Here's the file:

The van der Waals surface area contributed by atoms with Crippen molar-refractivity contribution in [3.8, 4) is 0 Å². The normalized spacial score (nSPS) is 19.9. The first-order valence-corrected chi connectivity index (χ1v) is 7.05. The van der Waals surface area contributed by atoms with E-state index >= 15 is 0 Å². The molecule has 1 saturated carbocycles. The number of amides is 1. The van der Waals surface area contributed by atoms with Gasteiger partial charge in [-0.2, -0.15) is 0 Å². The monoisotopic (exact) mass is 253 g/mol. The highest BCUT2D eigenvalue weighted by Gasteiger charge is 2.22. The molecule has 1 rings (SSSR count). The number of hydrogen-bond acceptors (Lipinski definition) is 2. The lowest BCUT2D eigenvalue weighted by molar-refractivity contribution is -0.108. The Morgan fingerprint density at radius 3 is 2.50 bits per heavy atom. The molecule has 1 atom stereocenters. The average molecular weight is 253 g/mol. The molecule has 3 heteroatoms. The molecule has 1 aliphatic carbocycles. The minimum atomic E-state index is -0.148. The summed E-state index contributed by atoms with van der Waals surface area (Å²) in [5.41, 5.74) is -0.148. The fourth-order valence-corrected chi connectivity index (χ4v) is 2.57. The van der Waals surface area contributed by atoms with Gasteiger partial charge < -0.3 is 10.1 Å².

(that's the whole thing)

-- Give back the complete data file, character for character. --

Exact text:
The van der Waals surface area contributed by atoms with Crippen molar-refractivity contribution in [3.8, 4) is 0 Å². The normalized spacial score (nSPS) is 19.9. The first-order valence-corrected chi connectivity index (χ1v) is 7.05. The van der Waals surface area contributed by atoms with E-state index >= 15 is 0 Å². The molecule has 1 saturated carbocycles. The number of amides is 1. The van der Waals surface area contributed by atoms with Gasteiger partial charge in [-0.2, -0.15) is 0 Å². The monoisotopic (exact) mass is 253 g/mol. The highest BCUT2D eigenvalue weighted by Gasteiger charge is 2.22. The molecule has 1 rings (SSSR count). The number of hydrogen-bond acceptors (Lipinski definition) is 2. The lowest BCUT2D eigenvalue weighted by molar-refractivity contribution is -0.108. The Morgan fingerprint density at radius 3 is 2.50 bits per heavy atom. The molecule has 1 atom stereocenters. The average molecular weight is 253 g/mol. The molecule has 3 heteroatoms. The molecule has 1 aliphatic carbocycles. The minimum atomic E-state index is -0.148. The summed E-state index contributed by atoms with van der Waals surface area (Å²) in [5.41, 5.74) is -0.148. The fourth-order valence-corrected chi connectivity index (χ4v) is 2.57. The van der Waals surface area contributed by atoms with Gasteiger partial charge < -0.3 is 10.1 Å².